4.2.2 Modelling: Calculations

Icône de l'outil pédagogique Author

Patrik Wallman

SEAMLESS-IF consists of four main models coupled in a model chain. The different models in the chain represent different geographical scales, from field to region to country and the EU, but also different scientific disciplines such as biophysical models and economic models.

Icône de l'outil pédagogique APES

APES (Agricultural Production and Externalities Simulator) is a tool to integrate analyses of impacts on a wide range of aspects of sustainability and multi-functionality by evaluating agricultural production and system externalities for most types of agricultural production systems.  APES uses three kinds of input data: 1) variables and parameters provided directly by the user (physical site,  soil parameters and daily weather data), 2) parameters which can be accessed by specific components i.e. biophysical parameters for different crops,  and 3) parameters provided via agro-management files (all the actions to be performed on the crop). APES calculates the yield of crops by use of physiologically based process descriptions such as root growth, water uptake, light interception etc.

Icône de l'outil pédagogique FSSIM

FSSIM (Farm System Simulator) is a bio-economic farm model that links a mathematical programming model formulation of farmers’ resource management decisions, to a data module that includes agronomic and economic information coming respectively from APES and statistical data bases (costs, labour, machine requirements). The data module aims to generate a set of agricultural activities and to quantify the input-output coefficients (both yields and environmental effects) of the farming system. In the data module, firstly a set of suitable production enterprises is generated, secondly these production enterprises are linked to production techniques that describe all the agronomic inputs to the farming system and lastly, for these combinations between production enterprises and production techniques input-output coefficients are derived. The set of agricultural activities and quantified input-output coefficients is then included in the FSSIM model. The FSSIM model tries to solve the mathematical programming model by maximizing a utility function subject to a limited number of explicit constraints.

Icône de l'outil pédagogique EXPAMOD

EXPAMOD (Extrapolation Model) is used for up-scaling the outcomes from FSSIM to the European scale, in the form of price-supply relationships. EXPAMOD estimates the differences in supply responses, and statistically propagates these responses to out of sample farm-region combinations. Changes in relative farm level profits are then used to assign new weights to the farm types covered by the analysis. The supply changes at the micro level and the revised weights for the farm types are then used to adjust supply in the market model SEAMCAP (see below), so that revised prices are obtained. These prices are then fed back in a last step to FSSIM.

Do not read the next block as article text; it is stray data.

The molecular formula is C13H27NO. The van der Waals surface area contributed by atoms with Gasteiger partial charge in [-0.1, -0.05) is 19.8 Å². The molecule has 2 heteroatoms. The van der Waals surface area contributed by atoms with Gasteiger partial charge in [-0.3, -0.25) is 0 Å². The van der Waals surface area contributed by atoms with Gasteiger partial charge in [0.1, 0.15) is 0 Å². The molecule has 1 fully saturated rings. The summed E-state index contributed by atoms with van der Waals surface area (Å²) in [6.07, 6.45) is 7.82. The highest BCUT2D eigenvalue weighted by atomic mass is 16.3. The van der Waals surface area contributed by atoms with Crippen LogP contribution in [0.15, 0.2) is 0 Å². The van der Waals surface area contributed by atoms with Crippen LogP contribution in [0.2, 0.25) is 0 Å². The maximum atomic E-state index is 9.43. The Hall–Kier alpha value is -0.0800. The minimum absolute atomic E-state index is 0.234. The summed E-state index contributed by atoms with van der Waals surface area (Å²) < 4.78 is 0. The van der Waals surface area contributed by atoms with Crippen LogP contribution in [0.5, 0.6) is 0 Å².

Icône de l'outil pédagogique SEAMCAP

SEAMCAP, a version of the CAPRI (Common Agricultural Policy Regional Impact Analysis) model that has been adapted for SEAMLESS-IF, is a comparative static equilibrium model providing information on price-supply relationships, solved by iterating supply (from EXPAMOD) and market modules, and applied to the agricultural sector of the European Union. Simulation results cover areas cropped and herd sizes along with output and inputs coefficients and income indicators for each agricultural activity and each region; prices, supply and demand positions at country level; environmental indicators (gas emissions, N,P,K balances) at regional level; producer and consumer prices, supply and demand positions as well as bilateral trade flows with attached prices, transport costs and tariffs globally for each trade block; the costs of Common Agricultural Policy broken down to individual of policy instruments; a welfare analysis for all countries or country blocks in the system and many other interesting aspects of agriculture.

Icône de l'outil pédagogique PICA

A fifth model that does not include calculations per se is also attached to SEAMLESS-IF, which is PICA (Procedure for Institutional Compatibility Assessment). PICA is a systematic procedure to use information from ex-post case studies and indicator databases for making ex-ante predictions of the institutional feasibility of policies. PICA comprises four distinct steps: 1) Policy options are clustered according to the type of intervention (regulatory, economic, and advisory), the area of intervention (hierarchy/bureaucracy, market, and self-organized network), possibly involved property rights changes, and the attributes of the natural resource addressed. This classification allows identifying the generic structure of a policy option. 2) Each policy cluster is linked to specific sets of crucial institutional aspects (CIA) that may constrain or foster policy implementation. 3) Institutional indicators are used to evaluate the potential of a respective CIA. 4) Combination of the identified CIA and assessment of their relative explanatory power leads to statements about the probable effectiveness of a policy option. The mainly qualitative PICA outputs are arranged in thematic categories of institutional compatibility.

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